Tokyo was awesome, our first set of guests staying in the room that was a spare bedroom and then an art room and is now a spare bedroom again came and went, and I'm deep in that cycle of March and April that seems to happen every year. Why is it, for me anyway, that March and April are somehow the busiest months of the year? I suppose December alone may be busier, but somehow the busyness is more fun and therefore not such a drag. I'm not one of those people who like to see every square on the calendar filled in with activity. I like to see plenty of blank, white, virtual space. May is open right now, I'm going to try and keep it that way!
Last month one of my good Shanghai friends and I were having a chat about treats from America that we missed. I have tried incredibly hard to find new favorites wherever I live so I'm not always craving something I can't readily get. So far, this tactic has worked brilliantly. But I did sheepishly admit that I've been having some pretty big longings for Cheez-it's, those bright orange, slightly greasy crackers that are usually on sale for 99 cents for a pretty big box in America.
A year ago when we did our big trip to the US, I hit the grocery store the night before we flew back to Shanghai, purchasing four large boxes of Cheez-it crackers. Because we were trying to use every last pound allotted to us in our luggage, the snacks ended up in the boys' carry-ons rather than in checked luggage. When we fly, we generally sit in a two and two pattern, the boys directly in front of us (that way we're assured no one will keep their seat reclined fully into our laps for the flight). They are experienced and very independent travelers, so that trip they went somewhat unsupervised as I nodded off and Michael watched lots of movies.
You can guess what happened, I'm sure. Fourteen hours later we arrived in Shanghai with four empty Cheez-it boxes, cracker crumbs on the boys' faces, and one very upset mama. Grrr. Argh.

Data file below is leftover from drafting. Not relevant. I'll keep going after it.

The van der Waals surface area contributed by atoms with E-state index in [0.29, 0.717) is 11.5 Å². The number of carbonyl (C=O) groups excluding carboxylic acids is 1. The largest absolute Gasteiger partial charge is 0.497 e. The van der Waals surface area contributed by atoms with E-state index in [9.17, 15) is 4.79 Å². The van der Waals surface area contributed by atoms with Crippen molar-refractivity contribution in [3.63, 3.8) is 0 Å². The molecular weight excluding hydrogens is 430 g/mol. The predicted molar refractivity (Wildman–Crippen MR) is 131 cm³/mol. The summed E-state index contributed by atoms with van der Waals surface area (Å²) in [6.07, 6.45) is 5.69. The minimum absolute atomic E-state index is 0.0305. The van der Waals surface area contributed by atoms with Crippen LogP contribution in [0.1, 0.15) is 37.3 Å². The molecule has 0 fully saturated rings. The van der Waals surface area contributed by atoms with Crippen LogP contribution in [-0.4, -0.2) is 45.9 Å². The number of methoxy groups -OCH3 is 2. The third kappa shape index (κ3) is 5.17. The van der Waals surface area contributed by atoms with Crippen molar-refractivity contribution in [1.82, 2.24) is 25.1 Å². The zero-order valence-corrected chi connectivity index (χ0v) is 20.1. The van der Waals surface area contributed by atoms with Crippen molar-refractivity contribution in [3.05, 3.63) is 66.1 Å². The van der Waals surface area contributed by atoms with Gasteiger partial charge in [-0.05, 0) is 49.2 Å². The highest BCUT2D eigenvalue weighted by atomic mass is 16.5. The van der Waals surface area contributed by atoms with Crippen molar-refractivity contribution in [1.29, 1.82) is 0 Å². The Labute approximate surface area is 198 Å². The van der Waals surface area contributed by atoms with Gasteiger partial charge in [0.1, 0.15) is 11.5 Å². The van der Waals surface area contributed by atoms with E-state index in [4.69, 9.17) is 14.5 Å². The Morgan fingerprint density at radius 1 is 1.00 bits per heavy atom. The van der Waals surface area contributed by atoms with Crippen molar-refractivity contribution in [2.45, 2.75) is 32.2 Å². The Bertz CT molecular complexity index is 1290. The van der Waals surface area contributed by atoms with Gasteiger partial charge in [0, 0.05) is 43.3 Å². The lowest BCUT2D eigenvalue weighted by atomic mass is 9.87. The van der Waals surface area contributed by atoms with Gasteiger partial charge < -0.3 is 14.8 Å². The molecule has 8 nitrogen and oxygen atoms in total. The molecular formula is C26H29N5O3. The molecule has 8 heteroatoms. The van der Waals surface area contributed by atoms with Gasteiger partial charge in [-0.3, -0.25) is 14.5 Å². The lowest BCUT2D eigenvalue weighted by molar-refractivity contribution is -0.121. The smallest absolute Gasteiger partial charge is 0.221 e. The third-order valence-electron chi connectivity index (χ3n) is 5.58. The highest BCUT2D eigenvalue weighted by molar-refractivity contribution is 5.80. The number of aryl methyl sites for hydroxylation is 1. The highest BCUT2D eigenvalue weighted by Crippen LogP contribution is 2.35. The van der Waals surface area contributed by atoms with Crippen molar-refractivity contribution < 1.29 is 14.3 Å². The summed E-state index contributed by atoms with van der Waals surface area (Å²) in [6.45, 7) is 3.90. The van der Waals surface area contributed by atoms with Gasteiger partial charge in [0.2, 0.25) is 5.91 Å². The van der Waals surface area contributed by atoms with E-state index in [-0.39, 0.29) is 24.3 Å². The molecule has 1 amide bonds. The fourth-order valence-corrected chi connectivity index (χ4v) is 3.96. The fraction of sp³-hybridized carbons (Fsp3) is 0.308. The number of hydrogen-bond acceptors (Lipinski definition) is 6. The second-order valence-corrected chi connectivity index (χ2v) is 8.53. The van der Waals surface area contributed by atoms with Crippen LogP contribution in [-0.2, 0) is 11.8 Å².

I don't mean to imply that you cannot purchase Cheez-it crackers in Shanghai, because actually you can. However, it is 60RMB, ~$10 USD for a very small box. I know if I allow myself to buy that very small box for $10 even once, I'll find ways to do it over and over again. And that really, really isn't what I need, or even want, to be spending my money on right now. Or ever. So I told my friend the story of the empty cracker boxes, the boys' full bellies, and we had a laugh and I forgot all about it.
Until Saturday, when that same friend presented me with a beautifully wrapped gift, containing two giant boxes of Cheez-it crackers, in all their orange (and white! Fancy!) glory!
She too had a guest this week, though from America (land of cheap Cheez-it's!) in her case, and her guest hand-carried them over especially for me. I showed them to the boys and demanded promises that they wouldn't touch them, and then found really good hiding places. On my next Shang-low day, they will be ripped open and consumed with great greasy-fingered gusto! Hooray for friends who listen and provide such fun and unexpected surprises! Last night that same friend said love was an example of something that is invisible but believed in anyway. That is true, of course, but sometimes love looks a lot like a box of snack crackers wrapped in pretty floral paper that arrives in luggage on a flight to Shanghai. I'm certain of it.
As Chinese New Year approaches (February 10th this year), we bid a fond farewell to the Year of the Dragon. My oldest son was born in the Ye...
Since my surgery , I've noticed my emotions are far closer to the surface than ever before. I joked in the weeks after my operation tha...
After our first week in Macau, we used Michael's first available day off to visit Hong Kong. We lived there six years ago when the boys ...